(1843–1909) German physiologist
Engelmann, the son of a publisher, was educated at Jena, Heidelberg, and Göttingen, before obtaining his PhD from the university in his native city of Leipzig in 1867. He immediately joined the faculty of the University of Utrecht, serving there as professor of physiology from 1888 until 1897 when he returned to Germany to a similar chair at the University of Berlin, where he remained until his retirement in 1908.
Between 1873 and 1895 Engelmann published a number of papers on muscle contraction. By this time, following the work of such physiologists as William Bowman, the main anatomical details of striated muscle had been established. However an explanation was needed as to why the anisotropic or A bands refract polarized light quite differently to the isotropic or I bands. Engelmann had noted that in contraction the A bands increased in volume while the I bands decreased. He consequently proposed his ‘imbibition’ theory in which the contraction of striped muscle is attributed to a flow of fluid from the I to the A bands.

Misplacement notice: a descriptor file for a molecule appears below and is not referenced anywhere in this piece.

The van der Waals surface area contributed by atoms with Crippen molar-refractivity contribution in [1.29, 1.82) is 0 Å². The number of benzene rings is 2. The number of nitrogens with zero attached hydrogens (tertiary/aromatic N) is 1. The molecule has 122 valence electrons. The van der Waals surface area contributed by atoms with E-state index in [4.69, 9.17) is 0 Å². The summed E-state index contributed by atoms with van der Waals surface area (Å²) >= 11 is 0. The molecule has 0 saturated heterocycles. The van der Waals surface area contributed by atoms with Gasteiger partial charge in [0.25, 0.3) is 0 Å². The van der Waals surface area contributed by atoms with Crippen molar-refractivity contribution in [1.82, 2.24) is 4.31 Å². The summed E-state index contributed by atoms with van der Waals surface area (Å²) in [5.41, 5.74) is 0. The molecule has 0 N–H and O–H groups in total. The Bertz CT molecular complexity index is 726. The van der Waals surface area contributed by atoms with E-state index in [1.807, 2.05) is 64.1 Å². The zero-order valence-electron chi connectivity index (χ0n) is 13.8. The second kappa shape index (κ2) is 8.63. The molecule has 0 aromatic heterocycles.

Engelmann also worked on the nature and mechanism of the heartbeat and in 1875 devised an experiment that proved the heartbeat is myogenic; that is, the contraction originates in the heart muscle and not from an external nerve stimulus. In 1881 he discovered the chemotactic response of certain bacteria to oxygen, and he also demonstrated that red and blue light is far more effective in stimulating plant chloroplasts during photosynthesis than other parts of the spectrum.
Subjects: Science and Mathematics.